Over the past few weeks, people around the world have been glued to a live online 24-hour camera feed, focused on an explosive fissure of the Kilauea Volcano. The camera is set up at a personal residence on Hawaii’s big island, about a half mile from the fissure. When you tune in to the feed, you can hear crickets, tropical birds, the wind in the trees and even an occasional rooster.
But less than a mile away, smoke billows, the earth rumbles and powerful lava fountains shoot huge geysers of molten rock into the sky. Over in the nearby Leilani Estates, vast cracks have opened up in the earth, threatening to swallow farms and homes. Well-traveled roads and familiar landmarks have been changed forever by a tide of flowing lava.
On one news website I saw the unbelievable image of some determined golfers who kept “playing through” even as massive ash and steam clouds billowed into the sky just behind them.
Hawaii may seem like a world away from you right now, but the truth is, everyone you know, including you and your family, live next to a live volcano. I’m talking about those moments in our lives when – without warning – the earth shifts under our feet and life changes forever.
At 9 o’clock on a Thursday morning a little less than 10 years ago, it happened to the Laurie family. Our 33-year-old son Christopher left suddenly for heaven after a traffic accident on the freeway. One moment everything was normal and life seemed to be moving along a steady, somewhat predictable, happy course. And then in an instant, the volcano erupted, and fissures opened beneath our feet, swallowing up our familiar world, our plans and our routines in an instant.
It’s a fact of life for every one of us. Somewhere along the way, some of us may have picked up the false notion that Christians ought to be exempt from suffering, or that “tragedies only happen to others.” Someone else will face a divorce, but not me. Someone else will get a diagnosis of cancer, but not me. Someone else will be seriously injured in a car wreck, but not me. Someone else will have problems with their kids, but not me.
If that’s what you’ve been telling yourself, then it’s time you woke up and smelled the coffee. It really doesn’t matter how much you love the Lord or how much the Lord loves you – you are not exempt from crisis or tragedy or heartache. Sooner or later, your life will be touched by these things. The storm will come, the volcano will blow, and the Lord – along with the people who know you – will be watching to see how you respond.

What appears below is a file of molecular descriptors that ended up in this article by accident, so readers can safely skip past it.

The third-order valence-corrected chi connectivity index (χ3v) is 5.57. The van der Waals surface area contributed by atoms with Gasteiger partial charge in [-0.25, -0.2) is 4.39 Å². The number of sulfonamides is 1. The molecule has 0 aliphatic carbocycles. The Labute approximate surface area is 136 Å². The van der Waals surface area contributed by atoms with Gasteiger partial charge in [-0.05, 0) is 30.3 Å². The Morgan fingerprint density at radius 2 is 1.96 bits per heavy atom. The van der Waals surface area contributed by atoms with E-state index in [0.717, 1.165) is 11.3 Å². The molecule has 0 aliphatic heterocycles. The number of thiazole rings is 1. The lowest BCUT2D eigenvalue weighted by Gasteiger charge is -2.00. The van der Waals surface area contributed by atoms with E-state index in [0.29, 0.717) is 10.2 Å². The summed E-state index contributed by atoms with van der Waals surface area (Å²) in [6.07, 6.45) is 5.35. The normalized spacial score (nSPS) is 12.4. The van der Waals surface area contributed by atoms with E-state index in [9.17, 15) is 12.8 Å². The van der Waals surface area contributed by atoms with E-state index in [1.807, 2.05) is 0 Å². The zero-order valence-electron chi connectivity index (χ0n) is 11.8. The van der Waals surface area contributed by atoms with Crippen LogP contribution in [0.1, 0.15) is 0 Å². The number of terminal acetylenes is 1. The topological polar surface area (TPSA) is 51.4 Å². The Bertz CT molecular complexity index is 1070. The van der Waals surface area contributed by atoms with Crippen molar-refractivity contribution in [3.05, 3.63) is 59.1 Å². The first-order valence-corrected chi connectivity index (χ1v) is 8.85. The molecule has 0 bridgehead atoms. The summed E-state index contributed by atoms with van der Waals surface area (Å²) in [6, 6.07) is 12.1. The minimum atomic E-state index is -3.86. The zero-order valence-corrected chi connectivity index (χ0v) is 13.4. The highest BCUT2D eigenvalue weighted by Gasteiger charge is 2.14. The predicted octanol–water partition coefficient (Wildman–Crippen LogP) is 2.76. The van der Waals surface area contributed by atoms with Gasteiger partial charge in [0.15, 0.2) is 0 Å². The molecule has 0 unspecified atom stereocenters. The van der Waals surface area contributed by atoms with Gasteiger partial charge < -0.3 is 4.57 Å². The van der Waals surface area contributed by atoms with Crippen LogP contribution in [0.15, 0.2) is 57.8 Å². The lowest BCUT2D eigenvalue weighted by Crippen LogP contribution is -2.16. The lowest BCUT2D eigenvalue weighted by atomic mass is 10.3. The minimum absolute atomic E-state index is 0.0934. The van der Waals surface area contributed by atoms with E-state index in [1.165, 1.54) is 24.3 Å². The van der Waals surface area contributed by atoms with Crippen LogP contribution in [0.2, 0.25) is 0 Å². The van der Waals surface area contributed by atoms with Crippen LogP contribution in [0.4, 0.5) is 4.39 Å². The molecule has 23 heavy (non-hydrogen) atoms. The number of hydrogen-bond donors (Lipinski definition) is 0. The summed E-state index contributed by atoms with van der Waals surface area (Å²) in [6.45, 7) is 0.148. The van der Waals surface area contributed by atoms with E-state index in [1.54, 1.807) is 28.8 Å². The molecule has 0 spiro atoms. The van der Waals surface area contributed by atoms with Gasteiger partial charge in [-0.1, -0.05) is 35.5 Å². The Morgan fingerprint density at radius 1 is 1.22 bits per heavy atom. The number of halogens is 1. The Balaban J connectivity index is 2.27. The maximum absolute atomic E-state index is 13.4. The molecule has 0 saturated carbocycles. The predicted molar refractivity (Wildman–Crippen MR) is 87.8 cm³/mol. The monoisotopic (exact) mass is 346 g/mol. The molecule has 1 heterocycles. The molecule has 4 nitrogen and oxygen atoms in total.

And you never know when it will happen. Hawaii has certainly had its share of trauma this year. This past January, an emergency alert notification was sent out via cellphones, TV and radio that the islands were about to come under attack from North Korean nuclear missiles. The official alert read: “BALLISTIC MISSILE THREAT INBOUND TO HAWAII. SEEK IMMEDIATE SHELTER. THIS IS NOT A DRILL.” The mistake was soon corrected, but not before the population was sent into a very sudden and terrifying panic.
The point is this: Every one of us living on this planet walks on the edge of a major, sometimes devastating life change. That’s not pessimism or gloomy talk, it’s simply the fabric of life on a fallen planet.
Just this week I heard about an ultra-marathoner – a strong Christian man at the very peak of health and physical conditioning – who collapsed on a running trail from a massive stroke. He never saw it coming when he laced on his running shoes that morning. No one did!
Sorrows come into all of our lives. You will experience heartache, as Cathe and I have, as well as disappointments, letdowns and heartbreaks. And there will also be those times when the earth itself seems to shift beneath your feet and everything changes.
Jesus told us it would be like this. He said to His disciples: “These things I have spoken to you, that in Me you may have peace. In the world you will have tribulation; but be of good cheer, I have overcome the world” (John 16:33).
When you have Jesus in the very center of your life, you can overcome anything and live through any life change, no matter how shocking or heartbreaking. No, it won’t be easy. But you will have strength and comfort and peace beyond anything this world can offer. As the psalmist wrote: “God is our refuge and strength, always ready to help in times of trouble. So we will not fear when earthquakes come and the mountains crumble into the sea” (Psalm 46:1-2, NLT).
But what if you don’t have Jesus?
How do you handle the volcanoes in life when you don’t have the comfort of God’s Spirit or the hope of heaven? How do you face the death of a loved one, the breakup of a marriage, a medical emergency, a financial meltdown, or a legal crisis without the strong arm of the Lord around your shoulders? That’s the way it is for many of your neighbors, coworkers and friends right now. They’re either trying to cope with a life eruption or they are right on the edge of one.
Right now, or very soon, they will need a hope and strength so much greater than their own. This is the urgency of our task as believers. We need to use every opportunity God gives us to speak about our faith in Christ and tell people how they can find a new reason and purpose for living and an assurance of eternal life when our brief time on earth comes to an end.
Greg Laurie is the senior pastor of Harvest Christian Fellowship, an author of more than 70 books, and an evangelist leading Harvest America, a live nationwide event streamed to thousands of host locations. Read more at Harvest.org.